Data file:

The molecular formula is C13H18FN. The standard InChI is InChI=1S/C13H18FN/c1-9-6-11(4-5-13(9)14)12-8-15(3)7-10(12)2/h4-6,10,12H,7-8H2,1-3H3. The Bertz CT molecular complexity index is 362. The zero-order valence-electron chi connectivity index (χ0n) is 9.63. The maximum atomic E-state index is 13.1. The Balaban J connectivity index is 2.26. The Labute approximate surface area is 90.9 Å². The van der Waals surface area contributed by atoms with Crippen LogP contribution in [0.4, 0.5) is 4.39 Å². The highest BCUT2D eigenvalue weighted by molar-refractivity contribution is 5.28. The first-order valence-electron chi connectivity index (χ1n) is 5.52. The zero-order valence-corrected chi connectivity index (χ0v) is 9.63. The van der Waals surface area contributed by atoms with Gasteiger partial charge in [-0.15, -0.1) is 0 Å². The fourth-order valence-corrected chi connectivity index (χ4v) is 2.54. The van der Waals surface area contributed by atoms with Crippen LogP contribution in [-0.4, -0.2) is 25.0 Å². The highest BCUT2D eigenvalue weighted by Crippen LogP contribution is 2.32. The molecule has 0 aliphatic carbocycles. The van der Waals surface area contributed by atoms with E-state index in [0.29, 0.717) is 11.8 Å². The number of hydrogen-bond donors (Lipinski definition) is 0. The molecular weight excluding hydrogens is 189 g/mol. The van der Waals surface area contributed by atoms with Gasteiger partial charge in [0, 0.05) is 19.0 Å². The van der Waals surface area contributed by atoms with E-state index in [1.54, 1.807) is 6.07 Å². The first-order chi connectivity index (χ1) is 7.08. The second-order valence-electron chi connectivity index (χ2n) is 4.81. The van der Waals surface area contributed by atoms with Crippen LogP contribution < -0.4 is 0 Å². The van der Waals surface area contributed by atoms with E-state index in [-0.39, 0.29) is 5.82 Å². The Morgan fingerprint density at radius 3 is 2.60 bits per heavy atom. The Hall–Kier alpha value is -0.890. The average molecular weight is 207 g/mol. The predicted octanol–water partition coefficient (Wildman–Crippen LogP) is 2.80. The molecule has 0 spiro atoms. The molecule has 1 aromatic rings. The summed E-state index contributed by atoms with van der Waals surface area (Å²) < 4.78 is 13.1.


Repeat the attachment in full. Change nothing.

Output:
The molecular formula is C13H18FN. The standard InChI is InChI=1S/C13H18FN/c1-9-6-11(4-5-13(9)14)12-8-15(3)7-10(12)2/h4-6,10,12H,7-8H2,1-3H3. The Bertz CT molecular complexity index is 362. The zero-order valence-electron chi connectivity index (χ0n) is 9.63. The maximum atomic E-state index is 13.1. The Balaban J connectivity index is 2.26. The Labute approximate surface area is 90.9 Å². The van der Waals surface area contributed by atoms with Crippen LogP contribution in [0.4, 0.5) is 4.39 Å². The highest BCUT2D eigenvalue weighted by molar-refractivity contribution is 5.28. The first-order valence-electron chi connectivity index (χ1n) is 5.52. The zero-order valence-corrected chi connectivity index (χ0v) is 9.63. The van der Waals surface area contributed by atoms with Gasteiger partial charge in [-0.15, -0.1) is 0 Å². The fourth-order valence-corrected chi connectivity index (χ4v) is 2.54. The van der Waals surface area contributed by atoms with Crippen LogP contribution in [-0.4, -0.2) is 25.0 Å². The highest BCUT2D eigenvalue weighted by Crippen LogP contribution is 2.32. The molecule has 0 aliphatic carbocycles. The van der Waals surface area contributed by atoms with E-state index in [0.29, 0.717) is 11.8 Å². The number of hydrogen-bond donors (Lipinski definition) is 0. The molecular weight excluding hydrogens is 189 g/mol. The van der Waals surface area contributed by atoms with Gasteiger partial charge in [0, 0.05) is 19.0 Å². The van der Waals surface area contributed by atoms with E-state index in [1.54, 1.807) is 6.07 Å². The first-order chi connectivity index (χ1) is 7.08. The second-order valence-electron chi connectivity index (χ2n) is 4.81. The van der Waals surface area contributed by atoms with Crippen LogP contribution < -0.4 is 0 Å². The van der Waals surface area contributed by atoms with E-state index in [-0.39, 0.29) is 5.82 Å². The Morgan fingerprint density at radius 3 is 2.60 bits per heavy atom. The Hall–Kier alpha value is -0.890. The average molecular weight is 207 g/mol. The predicted octanol–water partition coefficient (Wildman–Crippen LogP) is 2.80. The molecule has 0 spiro atoms. The molecule has 1 aromatic rings. The summed E-state index contributed by atoms with van der Waals surface area (Å²) < 4.78 is 13.1.